Part One: Forty Sentences

Write forty sentences (sentence pairs permitted) each for "separate stories" (however you interpret this). They can range broadly in style/purpose, but in each case the writer attends to phrasing, word choice, and structure of languge as  means to suggest an unexplored potential narrative space.
These are not "first sentences"; these are not "last sentences"; these need not be "turns" in the narrative. The more important condition in each case must be: judging by your own ear, is each sentence as long/short, concise/expansive, elevated/plainspoken as suits the new story that it initiates? What is vigorous, lively writing to you? My original name for this stage was, simply, “write forty goddamn decent sentences that don’t make me vomit.”
Hint One: start with #40 and count down. Half of the difficulty of the activity is in completing it. Remember that sentences that at first glance appear “unsuccessful” may open up to you upon consideration between this stage and the next. Keep going.
Hint Two: If forty sentences doesn’t exhaust you creatively, then you may be writing them too slowly or too quickly. If this description applies to you, your Stage One challenge is eighty sentences. (And if eighty sentences is too easy….) Cut your double (quadruple) list back down to forty before moving on to the next stage.
Moving to the second round, the writer chooses twenty of the original forty sentences to re-work as "bites." (I'll get to what that means below.) While the selection of sentences to carry forward to the next stage rests with the writer, those editorially inclined (including writers building their own 40sent project) are encouraged to participate by commenting on the posted forty sentence list and indicating personal favorites. What sentences are grabbing your ear? Which suggest a narrative that you want to hear out of this writer?

Part Two: Twenty Bites

By "bites" I refer to the smallest digestible unit of a piece of writing. Could be longer or shorter than a paragraph, and typically the writer has a sense of where to stop without formal guidelines. (Gertrude Stein: "A sentence is not emotional a paragraph is”.)
Why not say paragraph and be done with it? Well, think of that portion of paragraph that emerges from that sentence from the first stage -- and stabs out in a single direction suggesting the world of the story. The key thing is being forced to go from the initial sentence (which can be pretty abstract) to the suggestion of something more explicit and tangible: narrative or character, for example.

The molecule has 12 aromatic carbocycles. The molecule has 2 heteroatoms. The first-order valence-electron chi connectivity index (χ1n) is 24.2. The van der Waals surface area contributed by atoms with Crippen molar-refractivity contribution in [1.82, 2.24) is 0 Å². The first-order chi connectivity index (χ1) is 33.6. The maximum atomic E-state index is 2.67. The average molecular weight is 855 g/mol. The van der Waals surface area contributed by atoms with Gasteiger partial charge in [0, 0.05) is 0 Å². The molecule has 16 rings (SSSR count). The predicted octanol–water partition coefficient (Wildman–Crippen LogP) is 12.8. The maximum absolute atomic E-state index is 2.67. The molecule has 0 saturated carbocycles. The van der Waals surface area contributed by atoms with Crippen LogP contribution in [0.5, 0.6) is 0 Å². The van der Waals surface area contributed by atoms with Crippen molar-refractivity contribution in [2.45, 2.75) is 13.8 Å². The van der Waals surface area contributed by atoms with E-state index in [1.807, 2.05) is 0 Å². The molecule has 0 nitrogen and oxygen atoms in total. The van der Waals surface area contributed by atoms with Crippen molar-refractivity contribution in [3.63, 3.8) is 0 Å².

Hint One: Think about that portion that you swallow after chewing a bite of food. More, and you might choke, less and peristalsis fails to pipe the food to your stomach. Another way to think of this: a riff, the cluster of musical gestures heading off in a direction.
Hint Two: these are the units for a single moment/idea, rather than how the final text will be integrated into larger context of the story. In actual usage, you would likely join another image to this one or interrupt it with another element (dialogue, description, thought, etc.). These are the basic tiles might require scoring and breaking to fit the available space in the overall design.

Part Three: Ten One-Pagers

Choose the “most promising” (or at worst, chosen by chance) ten of the bites generated by the previous stage. The task is now to expand/revise each selected bite into a “one-pager” length story/fragment (roughly 300w-450w). The writer may attempt to complete the story within one page or break the story at an arbitrary word length.
Hint One: Unlike the Bites stage, these pieces are to be written much closer in shape to their intended use. This is also the opportunity for you to suggest the larger context of the potential story that will include this page, open lots of doors and windows.
Hint Two: If writing ten one-pagers doesn’t leave you sweating, write one-pagers for each of the twenty bites. Or else write an alternative to each of the ten selected thought parcels that departs as radically as possible from the previous use of the text. Cull your list down to the best ten before moving on to the next stage.

Part Four: Five Stories

Choose five of the one-pagers. I suggest you choose the ones that would please you the most to write — writing five stories is challenging enough as it is, no additional “stunts” should be necessary. Make it happen. It is your contract with those who have read along with you to get you here that you continue this project to its end. 
These are five new stories originating from felicitous sentences: little gifts from the strangeness that is the human imagination, crystalized into form by the activity of language.
Hint: Do your best to wrap up the narrative as fast as possible. I suggest you try to wrap them up in five to ten pages each before chasing any of the narratives into major projects, but if you are really on a roll, heaven forbid I try to stop you! If you take more than a week for each story, you are probably reducing the chances that you will complete all five.